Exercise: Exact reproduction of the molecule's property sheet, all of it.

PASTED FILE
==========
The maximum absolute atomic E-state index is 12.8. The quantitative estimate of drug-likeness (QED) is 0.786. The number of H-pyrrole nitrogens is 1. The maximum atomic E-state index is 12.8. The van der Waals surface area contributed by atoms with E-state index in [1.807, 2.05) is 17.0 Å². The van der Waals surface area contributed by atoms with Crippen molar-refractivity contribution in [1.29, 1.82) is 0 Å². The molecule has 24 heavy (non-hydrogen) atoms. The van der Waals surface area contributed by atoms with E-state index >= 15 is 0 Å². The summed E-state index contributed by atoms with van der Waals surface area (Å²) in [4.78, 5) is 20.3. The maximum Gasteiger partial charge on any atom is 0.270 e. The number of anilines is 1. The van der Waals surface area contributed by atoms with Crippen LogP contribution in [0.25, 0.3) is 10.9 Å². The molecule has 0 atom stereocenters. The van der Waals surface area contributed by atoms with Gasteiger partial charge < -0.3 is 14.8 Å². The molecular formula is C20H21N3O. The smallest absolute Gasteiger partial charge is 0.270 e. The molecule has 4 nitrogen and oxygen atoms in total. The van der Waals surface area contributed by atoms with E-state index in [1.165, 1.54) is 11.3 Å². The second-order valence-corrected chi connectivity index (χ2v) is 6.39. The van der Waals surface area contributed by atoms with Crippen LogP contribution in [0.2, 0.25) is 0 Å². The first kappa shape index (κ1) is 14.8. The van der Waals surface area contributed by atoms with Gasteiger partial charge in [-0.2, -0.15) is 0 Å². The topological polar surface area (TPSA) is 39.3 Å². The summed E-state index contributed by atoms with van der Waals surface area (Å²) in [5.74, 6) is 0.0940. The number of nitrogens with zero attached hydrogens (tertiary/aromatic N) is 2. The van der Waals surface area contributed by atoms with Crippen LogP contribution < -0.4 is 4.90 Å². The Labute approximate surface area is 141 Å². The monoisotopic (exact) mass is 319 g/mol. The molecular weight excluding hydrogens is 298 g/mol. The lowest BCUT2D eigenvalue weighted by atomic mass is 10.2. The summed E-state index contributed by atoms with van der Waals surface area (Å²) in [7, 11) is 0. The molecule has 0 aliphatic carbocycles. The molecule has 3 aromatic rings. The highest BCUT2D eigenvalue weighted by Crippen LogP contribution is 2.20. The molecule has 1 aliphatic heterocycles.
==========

The maximum absolute atomic E-state index is 12.8. The quantitative estimate of drug-likeness (QED) is 0.786. The number of H-pyrrole nitrogens is 1. The maximum atomic E-state index is 12.8. The van der Waals surface area contributed by atoms with E-state index in [1.807, 2.05) is 17.0 Å². The van der Waals surface area contributed by atoms with Crippen molar-refractivity contribution in [1.29, 1.82) is 0 Å². The molecule has 24 heavy (non-hydrogen) atoms. The van der Waals surface area contributed by atoms with E-state index >= 15 is 0 Å². The summed E-state index contributed by atoms with van der Waals surface area (Å²) in [4.78, 5) is 20.3. The maximum Gasteiger partial charge on any atom is 0.270 e. The number of anilines is 1. The van der Waals surface area contributed by atoms with Crippen LogP contribution in [0.25, 0.3) is 10.9 Å². The molecule has 0 atom stereocenters. The van der Waals surface area contributed by atoms with Gasteiger partial charge < -0.3 is 14.8 Å². The molecular formula is C20H21N3O. The smallest absolute Gasteiger partial charge is 0.270 e. The molecule has 4 nitrogen and oxygen atoms in total. The van der Waals surface area contributed by atoms with E-state index in [1.165, 1.54) is 11.3 Å². The second-order valence-corrected chi connectivity index (χ2v) is 6.39. The van der Waals surface area contributed by atoms with Crippen LogP contribution in [0.2, 0.25) is 0 Å². The first kappa shape index (κ1) is 14.8. The van der Waals surface area contributed by atoms with Gasteiger partial charge in [-0.2, -0.15) is 0 Å². The topological polar surface area (TPSA) is 39.3 Å². The summed E-state index contributed by atoms with van der Waals surface area (Å²) in [5.74, 6) is 0.0940. The number of nitrogens with zero attached hydrogens (tertiary/aromatic N) is 2. The van der Waals surface area contributed by atoms with Crippen LogP contribution < -0.4 is 4.90 Å². The Labute approximate surface area is 141 Å². The monoisotopic (exact) mass is 319 g/mol. The molecular weight excluding hydrogens is 298 g/mol. The lowest BCUT2D eigenvalue weighted by atomic mass is 10.2. The summed E-state index contributed by atoms with van der Waals surface area (Å²) in [7, 11) is 0. The molecule has 0 aliphatic carbocycles. The molecule has 3 aromatic rings. The highest BCUT2D eigenvalue weighted by Crippen LogP contribution is 2.20. The molecule has 1 aliphatic heterocycles.